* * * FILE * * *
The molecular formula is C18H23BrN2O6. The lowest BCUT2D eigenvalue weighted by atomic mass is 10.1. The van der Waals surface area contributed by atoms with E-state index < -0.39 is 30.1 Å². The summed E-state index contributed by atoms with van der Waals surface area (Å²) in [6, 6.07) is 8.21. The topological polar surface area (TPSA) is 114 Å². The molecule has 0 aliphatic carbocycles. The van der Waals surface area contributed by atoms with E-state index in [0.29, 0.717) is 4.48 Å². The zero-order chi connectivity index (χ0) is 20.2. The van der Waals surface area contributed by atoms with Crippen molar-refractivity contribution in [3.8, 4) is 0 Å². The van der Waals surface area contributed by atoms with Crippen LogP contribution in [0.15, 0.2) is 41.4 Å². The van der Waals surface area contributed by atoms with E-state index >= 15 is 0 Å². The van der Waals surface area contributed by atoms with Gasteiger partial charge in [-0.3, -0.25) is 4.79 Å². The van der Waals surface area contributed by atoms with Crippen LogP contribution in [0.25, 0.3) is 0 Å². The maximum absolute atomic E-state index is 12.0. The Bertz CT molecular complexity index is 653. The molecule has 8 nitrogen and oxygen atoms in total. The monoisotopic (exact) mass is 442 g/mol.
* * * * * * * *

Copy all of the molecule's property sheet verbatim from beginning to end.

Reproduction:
The molecular formula is C18H23BrN2O6. The lowest BCUT2D eigenvalue weighted by atomic mass is 10.1. The van der Waals surface area contributed by atoms with E-state index < -0.39 is 30.1 Å². The summed E-state index contributed by atoms with van der Waals surface area (Å²) in [6, 6.07) is 8.21. The topological polar surface area (TPSA) is 114 Å². The molecule has 0 aliphatic carbocycles. The van der Waals surface area contributed by atoms with E-state index in [0.29, 0.717) is 4.48 Å². The zero-order chi connectivity index (χ0) is 20.2. The van der Waals surface area contributed by atoms with Crippen molar-refractivity contribution in [3.8, 4) is 0 Å². The van der Waals surface area contributed by atoms with Crippen LogP contribution in [0.15, 0.2) is 41.4 Å². The van der Waals surface area contributed by atoms with E-state index >= 15 is 0 Å². The van der Waals surface area contributed by atoms with Gasteiger partial charge in [-0.3, -0.25) is 4.79 Å². The van der Waals surface area contributed by atoms with Crippen LogP contribution in [0.25, 0.3) is 0 Å². The maximum absolute atomic E-state index is 12.0. The Bertz CT molecular complexity index is 653. The molecule has 8 nitrogen and oxygen atoms in total. The monoisotopic (exact) mass is 442 g/mol.